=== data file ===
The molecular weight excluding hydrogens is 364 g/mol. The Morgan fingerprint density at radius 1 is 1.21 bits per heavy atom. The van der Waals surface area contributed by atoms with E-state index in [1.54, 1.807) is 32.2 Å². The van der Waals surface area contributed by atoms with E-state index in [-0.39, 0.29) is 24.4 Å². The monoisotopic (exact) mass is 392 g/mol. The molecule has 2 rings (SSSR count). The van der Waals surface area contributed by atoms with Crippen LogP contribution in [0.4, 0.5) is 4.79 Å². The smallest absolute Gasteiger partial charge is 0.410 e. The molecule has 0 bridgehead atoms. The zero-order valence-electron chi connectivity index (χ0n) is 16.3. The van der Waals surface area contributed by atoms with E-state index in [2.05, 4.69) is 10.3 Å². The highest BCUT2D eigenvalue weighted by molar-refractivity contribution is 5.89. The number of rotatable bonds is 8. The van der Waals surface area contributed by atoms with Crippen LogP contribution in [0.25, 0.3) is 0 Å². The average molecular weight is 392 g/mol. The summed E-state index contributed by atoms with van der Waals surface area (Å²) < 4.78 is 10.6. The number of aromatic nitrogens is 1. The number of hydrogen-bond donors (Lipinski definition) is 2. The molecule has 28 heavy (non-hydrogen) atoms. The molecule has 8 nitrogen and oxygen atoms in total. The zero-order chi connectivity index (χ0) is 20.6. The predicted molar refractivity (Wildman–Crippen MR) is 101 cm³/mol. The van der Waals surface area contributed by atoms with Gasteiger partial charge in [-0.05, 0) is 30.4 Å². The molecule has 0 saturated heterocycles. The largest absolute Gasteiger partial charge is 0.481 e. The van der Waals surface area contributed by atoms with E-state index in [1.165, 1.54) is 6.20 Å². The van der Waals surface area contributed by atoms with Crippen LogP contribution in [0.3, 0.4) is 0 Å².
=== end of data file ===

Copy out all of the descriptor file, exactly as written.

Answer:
The molecular weight excluding hydrogens is 364 g/mol. The Morgan fingerprint density at radius 1 is 1.21 bits per heavy atom. The van der Waals surface area contributed by atoms with E-state index in [1.54, 1.807) is 32.2 Å². The van der Waals surface area contributed by atoms with E-state index in [-0.39, 0.29) is 24.4 Å². The monoisotopic (exact) mass is 392 g/mol. The molecule has 2 rings (SSSR count). The van der Waals surface area contributed by atoms with Crippen LogP contribution in [0.4, 0.5) is 4.79 Å². The smallest absolute Gasteiger partial charge is 0.410 e. The molecule has 0 bridgehead atoms. The zero-order valence-electron chi connectivity index (χ0n) is 16.3. The van der Waals surface area contributed by atoms with E-state index in [2.05, 4.69) is 10.3 Å². The highest BCUT2D eigenvalue weighted by molar-refractivity contribution is 5.89. The number of rotatable bonds is 8. The van der Waals surface area contributed by atoms with Crippen LogP contribution in [0.25, 0.3) is 0 Å². The average molecular weight is 392 g/mol. The summed E-state index contributed by atoms with van der Waals surface area (Å²) < 4.78 is 10.6. The number of aromatic nitrogens is 1. The number of hydrogen-bond donors (Lipinski definition) is 2. The molecule has 28 heavy (non-hydrogen) atoms. The molecule has 8 nitrogen and oxygen atoms in total. The zero-order chi connectivity index (χ0) is 20.6. The predicted molar refractivity (Wildman–Crippen MR) is 101 cm³/mol. The van der Waals surface area contributed by atoms with Gasteiger partial charge in [-0.05, 0) is 30.4 Å². The molecule has 0 saturated heterocycles. The largest absolute Gasteiger partial charge is 0.481 e. The van der Waals surface area contributed by atoms with E-state index in [1.165, 1.54) is 6.20 Å². The van der Waals surface area contributed by atoms with Crippen LogP contribution in [0.3, 0.4) is 0 Å².